Vienna Alps. Did you know that the Alps are just an hour’s drive from Vienna? At the foothills of Europe’s largest mountain range, the Rax and Semmering create Alpine feelings. That said, you will find easy hiking paths, lovely historic villas and lush surroundings as well. In fact, the kind of things Empress Sissi, Sigmund Freud, baron Rothschild and many other Viennese already enjoyed. Here is my day’s guide to the Wiener Alpen.
Hiking In The Rax Alps
Taking the cable car up to the Rax summit is the quickest way to enjoy panoramic vistas. In less than 10 minutes you glide speedily across tree tops, Alpine meadows and rocky mountainsides. While the cable car is state of the art, it was the first touristic funicular in Austria some 95 years ago.
Up there at almost 1,600 meters, the limestone plateau opens up surreal vistas of mountains and valleys. There are several hiking paths connecting Alpine shelters with panoramic vistas. Where ever you walk creeping pines and protected rare plants accompany you.
If you just have two to three hours on the Rax, walk to Ottohaus shelter on a broad largely flat path along the mountain top, at 30 minutes from the funicular station at the top. In the winter you can take a guided snowshoe walk there in about 40 minutes.
In the spring and summer, the Rax Alpine Garden just underneath Ottohaus merits a visit: Imagine a carpet of lupines, columbines, milkwort, mountain avens, campions, and even edelweiss and gentian!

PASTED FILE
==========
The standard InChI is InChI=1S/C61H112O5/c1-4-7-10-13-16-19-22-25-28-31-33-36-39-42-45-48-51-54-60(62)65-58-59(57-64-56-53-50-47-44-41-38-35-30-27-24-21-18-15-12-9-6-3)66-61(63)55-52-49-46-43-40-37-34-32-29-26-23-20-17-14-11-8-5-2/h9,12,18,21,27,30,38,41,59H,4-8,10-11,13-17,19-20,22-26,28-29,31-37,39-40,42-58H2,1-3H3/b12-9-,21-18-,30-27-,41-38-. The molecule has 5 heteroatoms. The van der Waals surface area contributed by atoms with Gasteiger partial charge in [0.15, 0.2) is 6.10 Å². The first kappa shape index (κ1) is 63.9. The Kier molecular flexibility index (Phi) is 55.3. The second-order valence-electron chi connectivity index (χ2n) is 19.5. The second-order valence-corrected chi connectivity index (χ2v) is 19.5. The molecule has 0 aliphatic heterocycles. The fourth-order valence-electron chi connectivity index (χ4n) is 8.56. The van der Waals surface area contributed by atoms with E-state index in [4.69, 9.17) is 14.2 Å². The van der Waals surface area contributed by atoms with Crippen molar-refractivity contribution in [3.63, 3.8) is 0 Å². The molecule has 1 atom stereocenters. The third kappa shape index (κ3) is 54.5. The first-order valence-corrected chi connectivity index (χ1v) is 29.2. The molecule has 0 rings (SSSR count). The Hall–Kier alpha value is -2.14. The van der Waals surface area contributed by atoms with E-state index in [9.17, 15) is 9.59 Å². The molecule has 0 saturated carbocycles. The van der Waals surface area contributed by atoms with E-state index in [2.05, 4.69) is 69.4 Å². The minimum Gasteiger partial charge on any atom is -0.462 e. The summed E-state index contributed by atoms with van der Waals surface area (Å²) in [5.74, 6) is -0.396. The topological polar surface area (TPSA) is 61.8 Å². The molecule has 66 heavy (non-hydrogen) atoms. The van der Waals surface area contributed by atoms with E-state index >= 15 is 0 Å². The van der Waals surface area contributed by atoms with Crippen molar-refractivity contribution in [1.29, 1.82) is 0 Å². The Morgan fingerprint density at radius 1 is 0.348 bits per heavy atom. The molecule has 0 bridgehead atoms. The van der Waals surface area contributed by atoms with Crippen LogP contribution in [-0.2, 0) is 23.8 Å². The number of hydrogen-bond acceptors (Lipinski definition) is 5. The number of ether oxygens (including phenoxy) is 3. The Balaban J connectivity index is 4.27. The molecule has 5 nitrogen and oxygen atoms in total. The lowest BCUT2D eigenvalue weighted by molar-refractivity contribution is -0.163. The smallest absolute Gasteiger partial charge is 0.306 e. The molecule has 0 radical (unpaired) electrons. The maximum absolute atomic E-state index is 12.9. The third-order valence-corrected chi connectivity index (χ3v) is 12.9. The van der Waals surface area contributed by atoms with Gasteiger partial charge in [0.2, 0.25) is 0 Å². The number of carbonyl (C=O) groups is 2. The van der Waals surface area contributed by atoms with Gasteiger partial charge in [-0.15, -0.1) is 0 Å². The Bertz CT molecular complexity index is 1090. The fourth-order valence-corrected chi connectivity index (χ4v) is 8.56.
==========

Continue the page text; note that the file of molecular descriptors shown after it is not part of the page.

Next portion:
Another really scenic hike is to Luckerte Wand, an amazing rock formation including several caves, near the Rax Alps. You can hire your own private guide for the Luckerte Wand hike, which takes about two hours.
Location: Rax Seilbahn (funicular), 2651 Hirschwang an der Rax 86;
Opening Times: end of April to early November
Alternative Option: Semmering
Being part of the Vienna Alps the Semmering saddle south of Rax will ring a bell with railway engineers. In the mid 19th century Carl Ritter von Ghega broke ground building the world’s first normal lane mountain railway: the Semmeringbahn. While you can hike along the historic railway track and its iconic bridge are a UNESCO World Heritage Site mostly modern Austrian Railway carriages now rush through between Vienna and Graz.
Probably the most exciting place to visit is Zauberberg mountain, where my kids learnt to ski. If you are not into winter sports, take a hike in the summer. Like at the Rax Alp, you can take a cable car up to the mountain top. A little lower than Rax’s hilltop station, Liechtenstein mountain lodge is at 1,340 meters above sea level.
For short hikes there are three paths allowing between 30 minutes and three hours of hiking between Sonnwendstein and Hirschenkogel mountains. Alternatively, you can join a wildlife biologist on a private day hiking trip to Semmering. Through July and August, the cable car operates daily, otherwise Thursday to Sunday (as per 2019).
Society Spot Reichenau
Once THE summer resort of the Viennese society, the town and climatic spa of Reichenau has left an air of nostalgia. Against the backdrop of the Viennese Alps quaint town houses mix with stunning villas. By the way, it is from here that Vienna gets his tap water from!
Just next to a mountain range a riverside hiking path leads to a manicured park with flower beds and a lake. Whereas the impressive wooden pavilion once resonated with folk choirs and brass music bands it now houses farmers’ markets and festivals.